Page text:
National American asked the department to reconsider the requirement, and discussions about the letter of credit are ongoing, according to the department. If the department does not drop the demand for a letter of credit and National American cannot produce it, it may face losing access to Title IV programs, the company warned in its latest SEC filing.
Liz Hill, an Education Department spokeswoman, said federal officials haven’t discussed plans for a possible closure with NAU’s accreditors or state authorizers because the department “has not gotten any indication from NAU that the organization intends to precipitously close.”
When it sought the letter of credit, the department also imposed new financial reporting requirements. It asked for biweekly reports on cash balances and monthly reports on projected and actual cash flows. And the department placed NAU on heightened cash monitoring, a financial aid restriction that requires a college to distribute aid to students before it is reimbursed by the federal government.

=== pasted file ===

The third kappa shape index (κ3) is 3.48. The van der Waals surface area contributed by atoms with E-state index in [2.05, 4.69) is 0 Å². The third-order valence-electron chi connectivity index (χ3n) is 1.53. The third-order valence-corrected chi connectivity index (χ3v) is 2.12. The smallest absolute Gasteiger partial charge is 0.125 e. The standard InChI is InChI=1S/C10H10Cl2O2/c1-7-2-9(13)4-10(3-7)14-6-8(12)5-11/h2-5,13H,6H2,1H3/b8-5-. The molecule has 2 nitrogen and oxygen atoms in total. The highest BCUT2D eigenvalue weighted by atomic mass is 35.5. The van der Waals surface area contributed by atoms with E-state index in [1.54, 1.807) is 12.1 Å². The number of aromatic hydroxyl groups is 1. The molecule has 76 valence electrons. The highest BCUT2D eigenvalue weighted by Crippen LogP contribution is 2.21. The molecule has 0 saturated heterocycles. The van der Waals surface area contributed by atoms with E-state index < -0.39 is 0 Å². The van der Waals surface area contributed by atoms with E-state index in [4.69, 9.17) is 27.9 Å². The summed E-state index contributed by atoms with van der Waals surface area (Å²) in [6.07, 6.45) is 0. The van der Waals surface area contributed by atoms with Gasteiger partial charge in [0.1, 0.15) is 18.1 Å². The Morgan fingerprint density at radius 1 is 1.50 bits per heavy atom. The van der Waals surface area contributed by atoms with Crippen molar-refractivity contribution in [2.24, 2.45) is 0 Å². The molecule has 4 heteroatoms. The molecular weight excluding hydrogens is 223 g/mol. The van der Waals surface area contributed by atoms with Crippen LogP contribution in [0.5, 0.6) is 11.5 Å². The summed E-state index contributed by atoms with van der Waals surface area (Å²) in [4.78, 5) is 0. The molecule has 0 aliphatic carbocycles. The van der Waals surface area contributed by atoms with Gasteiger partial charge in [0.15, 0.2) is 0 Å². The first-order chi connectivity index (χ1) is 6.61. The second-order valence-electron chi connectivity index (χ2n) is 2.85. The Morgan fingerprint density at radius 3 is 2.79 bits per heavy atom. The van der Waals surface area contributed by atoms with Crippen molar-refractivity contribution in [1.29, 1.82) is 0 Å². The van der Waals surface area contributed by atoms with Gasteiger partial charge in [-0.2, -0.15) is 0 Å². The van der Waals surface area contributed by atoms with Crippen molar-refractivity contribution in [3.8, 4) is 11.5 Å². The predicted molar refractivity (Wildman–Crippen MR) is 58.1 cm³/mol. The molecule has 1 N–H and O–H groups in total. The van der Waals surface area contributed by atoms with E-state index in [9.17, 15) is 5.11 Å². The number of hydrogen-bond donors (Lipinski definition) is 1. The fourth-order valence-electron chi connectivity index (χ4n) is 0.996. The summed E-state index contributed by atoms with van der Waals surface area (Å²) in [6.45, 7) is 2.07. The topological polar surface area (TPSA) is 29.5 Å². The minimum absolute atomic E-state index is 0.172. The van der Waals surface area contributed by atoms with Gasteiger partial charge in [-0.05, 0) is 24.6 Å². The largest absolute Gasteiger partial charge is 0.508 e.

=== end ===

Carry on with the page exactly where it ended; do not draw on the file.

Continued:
A spokesman for the Higher Learning Commission, National American’s regional accreditor, said it has received a provisional plan from the company on its strategy to ensure students can either complete their programs or transfer credits to another equivalent institution through what’s known as a teach-out agreement. The accreditor requires those plans when the Education Department takes any actions against a college or when an institution announces plans to close locations.
National American said in corporate filings that it has such an agreement in place with Brookline College; the company did not confirm if it is in talks with other colleges.